President Trump discusses an executive order on Thursday of last week to seek ways for employers to offer health insurance. Later, the administration announced halting subsidy payments to insurers. Alex Wong/Getty Images
President Trump’s controversial decision on last Thursday to end subsidy payments to health insurance companies is project to raise premiums for middle-class families, which will cost the federal government billions of dollars.
The White House administration announced it would stop reimbursing insurers for discounts on co-payments and deductibles—which are offered to low-income consumers and required by law. The reimbursements known as cost-sharing reduction payments, or CSRs if halted, will place the lives of millions of Americans who rely on Obamacare at risk.
The subsidies known as cost-sharing reduction payments sent to insurance companies to keep health insurance premiums down for pre-existing conditions and the elderly has sounded the alarm for both Republican and Democratic lawmakers.
Ohio Governor John Kasich—outspoken for his views on health care voiced concerns to the GOP supporting Trump’s decision to end health insurance subsidies that kept premiums down.
“What are they doing? Are they just passing these things and people are praising what the president did because of politics?” Kasich asked, on Sunday’s “Meet the Press.”
“Do they understand the impact this has on families? On people? Read the stories of what these people are saying. What is the purpose of this? I’ve got to say…. this whole issue is about people. It is not about politics. It is not about numbers. It is about people.”
The Republican Governor, a critic of Republicans who want to repeal and replace the Affordable Care Act, remains consistent in his stance on preserving some key aspect of Obamacare while fixing areas that need fixing.
Attempting to analyze Trump’s reasoning for halting the subsidies, Kasich said he couldn’t determine if Trump did so, to harm President Obama’s signature legislative achievement by dismantling his predecessor’s legacy.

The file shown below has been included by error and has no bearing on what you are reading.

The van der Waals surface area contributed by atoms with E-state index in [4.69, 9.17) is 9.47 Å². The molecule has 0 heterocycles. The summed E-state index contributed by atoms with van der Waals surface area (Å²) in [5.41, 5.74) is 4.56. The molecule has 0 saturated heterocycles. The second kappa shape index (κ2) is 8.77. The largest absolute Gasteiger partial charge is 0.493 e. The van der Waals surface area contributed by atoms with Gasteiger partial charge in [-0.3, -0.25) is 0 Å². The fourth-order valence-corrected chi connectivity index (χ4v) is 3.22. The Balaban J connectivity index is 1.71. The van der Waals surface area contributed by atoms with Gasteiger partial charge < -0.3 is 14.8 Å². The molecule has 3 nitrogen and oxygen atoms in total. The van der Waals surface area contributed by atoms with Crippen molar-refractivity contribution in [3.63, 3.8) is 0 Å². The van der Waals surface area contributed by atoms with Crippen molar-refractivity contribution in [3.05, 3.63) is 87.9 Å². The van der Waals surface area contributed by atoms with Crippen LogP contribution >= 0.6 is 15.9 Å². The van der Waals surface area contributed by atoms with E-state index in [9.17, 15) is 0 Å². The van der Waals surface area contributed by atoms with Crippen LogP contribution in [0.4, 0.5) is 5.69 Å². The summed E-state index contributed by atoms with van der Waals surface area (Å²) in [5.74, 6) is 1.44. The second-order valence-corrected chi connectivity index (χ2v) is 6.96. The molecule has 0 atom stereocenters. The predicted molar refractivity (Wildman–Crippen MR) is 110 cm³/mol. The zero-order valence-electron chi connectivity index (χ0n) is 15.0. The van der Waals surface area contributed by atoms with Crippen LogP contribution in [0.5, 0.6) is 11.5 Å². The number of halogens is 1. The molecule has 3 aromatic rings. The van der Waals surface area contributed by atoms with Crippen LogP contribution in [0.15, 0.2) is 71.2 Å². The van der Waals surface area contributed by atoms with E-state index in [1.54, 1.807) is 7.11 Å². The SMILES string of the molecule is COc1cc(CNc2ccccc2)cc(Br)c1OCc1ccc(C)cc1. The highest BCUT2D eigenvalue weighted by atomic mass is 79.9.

“I can’t read people’s minds, but what I can tell you is to cut these payments off—the people are saying, oh, well these are some big bonus to insurance companies,” Kasich said. “No, these were payments to insurance companies to make sure that hard working Americans who don’t make a lot of money can have their copayments taken care of. It’s a subsidy to do that. And what this — what this decision’s leading to are higher prices.”
Insurance companies will continue to offer discounts to low-income customers. When insurers are not reimbursed by the government, the insurance companies make up the cost by charging higher premiums for coverage.
The subsidy cut to dismantle Obamacare speaks to the strategy of the White House to suck the oxygen out of the Affordable Care Act insurance markets. The looming threat to end Obamacare, and the events unfolding on Thursday points to what many critics say is a deliberate campaign to destabilize the insurance markets—reliant upon the subsidies with hopes of forcing Congress to repeal the law.
President Trump uses the “executive pen” to chip away at dismantling Obamacare. Alex Wong/Getty Images
“Ending the CSR payments is another sign that President Trump is doing what he can to undermine the stability of the individual market under the ACA,” wrote Tim Jost, professor emeritus of law at Washington and Lee University who contributes to the Health Affairs blog.